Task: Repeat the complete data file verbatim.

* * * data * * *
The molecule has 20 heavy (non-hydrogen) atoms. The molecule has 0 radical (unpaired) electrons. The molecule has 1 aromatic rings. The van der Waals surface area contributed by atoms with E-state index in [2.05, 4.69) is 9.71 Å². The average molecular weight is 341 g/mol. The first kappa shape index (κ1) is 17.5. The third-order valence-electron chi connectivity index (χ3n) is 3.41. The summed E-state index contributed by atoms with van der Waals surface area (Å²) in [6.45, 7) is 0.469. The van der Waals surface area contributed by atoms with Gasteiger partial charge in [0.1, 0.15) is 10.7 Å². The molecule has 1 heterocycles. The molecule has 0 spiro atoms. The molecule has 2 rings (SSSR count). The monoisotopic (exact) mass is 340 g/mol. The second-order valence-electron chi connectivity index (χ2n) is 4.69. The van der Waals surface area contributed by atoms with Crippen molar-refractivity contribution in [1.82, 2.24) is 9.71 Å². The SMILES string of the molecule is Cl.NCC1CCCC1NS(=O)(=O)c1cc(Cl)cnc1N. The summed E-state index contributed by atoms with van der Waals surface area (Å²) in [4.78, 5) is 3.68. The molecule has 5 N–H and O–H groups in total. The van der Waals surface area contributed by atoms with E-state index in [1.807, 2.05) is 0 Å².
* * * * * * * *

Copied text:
The molecule has 20 heavy (non-hydrogen) atoms. The molecule has 0 radical (unpaired) electrons. The molecule has 1 aromatic rings. The van der Waals surface area contributed by atoms with E-state index in [2.05, 4.69) is 9.71 Å². The average molecular weight is 341 g/mol. The first kappa shape index (κ1) is 17.5. The third-order valence-electron chi connectivity index (χ3n) is 3.41. The summed E-state index contributed by atoms with van der Waals surface area (Å²) in [6.45, 7) is 0.469. The van der Waals surface area contributed by atoms with Gasteiger partial charge in [0.1, 0.15) is 10.7 Å². The molecule has 1 heterocycles. The molecule has 0 spiro atoms. The molecule has 2 rings (SSSR count). The monoisotopic (exact) mass is 340 g/mol. The second-order valence-electron chi connectivity index (χ2n) is 4.69. The van der Waals surface area contributed by atoms with Crippen molar-refractivity contribution in [1.82, 2.24) is 9.71 Å². The SMILES string of the molecule is Cl.NCC1CCCC1NS(=O)(=O)c1cc(Cl)cnc1N. The summed E-state index contributed by atoms with van der Waals surface area (Å²) in [4.78, 5) is 3.68. The molecule has 5 N–H and O–H groups in total. The van der Waals surface area contributed by atoms with E-state index in [1.807, 2.05) is 0 Å².